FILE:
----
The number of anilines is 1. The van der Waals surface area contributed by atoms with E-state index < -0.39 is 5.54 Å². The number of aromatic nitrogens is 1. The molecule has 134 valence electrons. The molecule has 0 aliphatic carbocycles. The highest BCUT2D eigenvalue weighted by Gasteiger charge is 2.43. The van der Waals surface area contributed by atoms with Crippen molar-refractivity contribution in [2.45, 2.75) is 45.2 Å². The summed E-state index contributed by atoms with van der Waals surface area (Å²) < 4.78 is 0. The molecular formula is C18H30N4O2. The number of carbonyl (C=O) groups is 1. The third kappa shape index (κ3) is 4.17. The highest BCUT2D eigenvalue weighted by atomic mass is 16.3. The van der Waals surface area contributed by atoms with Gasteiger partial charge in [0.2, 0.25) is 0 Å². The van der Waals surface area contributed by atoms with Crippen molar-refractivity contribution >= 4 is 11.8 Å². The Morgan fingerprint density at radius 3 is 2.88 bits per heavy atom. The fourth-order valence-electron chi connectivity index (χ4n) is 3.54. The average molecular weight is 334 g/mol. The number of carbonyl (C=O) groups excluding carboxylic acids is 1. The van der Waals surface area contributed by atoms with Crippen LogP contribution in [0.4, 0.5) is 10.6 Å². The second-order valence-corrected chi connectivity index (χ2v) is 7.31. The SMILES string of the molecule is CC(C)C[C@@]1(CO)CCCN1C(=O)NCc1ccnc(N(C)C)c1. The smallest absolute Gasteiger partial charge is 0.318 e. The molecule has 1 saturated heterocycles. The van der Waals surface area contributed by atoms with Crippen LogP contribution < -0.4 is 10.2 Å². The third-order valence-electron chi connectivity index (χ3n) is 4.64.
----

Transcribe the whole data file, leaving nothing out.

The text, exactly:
The number of anilines is 1. The van der Waals surface area contributed by atoms with E-state index < -0.39 is 5.54 Å². The number of aromatic nitrogens is 1. The molecule has 134 valence electrons. The molecule has 0 aliphatic carbocycles. The highest BCUT2D eigenvalue weighted by Gasteiger charge is 2.43. The van der Waals surface area contributed by atoms with Crippen molar-refractivity contribution in [2.45, 2.75) is 45.2 Å². The summed E-state index contributed by atoms with van der Waals surface area (Å²) < 4.78 is 0. The molecular formula is C18H30N4O2. The number of carbonyl (C=O) groups is 1. The third kappa shape index (κ3) is 4.17. The highest BCUT2D eigenvalue weighted by atomic mass is 16.3. The van der Waals surface area contributed by atoms with Gasteiger partial charge in [0.2, 0.25) is 0 Å². The van der Waals surface area contributed by atoms with Crippen molar-refractivity contribution >= 4 is 11.8 Å². The Morgan fingerprint density at radius 3 is 2.88 bits per heavy atom. The fourth-order valence-electron chi connectivity index (χ4n) is 3.54. The average molecular weight is 334 g/mol. The number of carbonyl (C=O) groups excluding carboxylic acids is 1. The van der Waals surface area contributed by atoms with Crippen LogP contribution in [0.4, 0.5) is 10.6 Å². The second-order valence-corrected chi connectivity index (χ2v) is 7.31. The SMILES string of the molecule is CC(C)C[C@@]1(CO)CCCN1C(=O)NCc1ccnc(N(C)C)c1. The smallest absolute Gasteiger partial charge is 0.318 e. The molecule has 1 saturated heterocycles. The van der Waals surface area contributed by atoms with Crippen LogP contribution < -0.4 is 10.2 Å². The third-order valence-electron chi connectivity index (χ3n) is 4.64.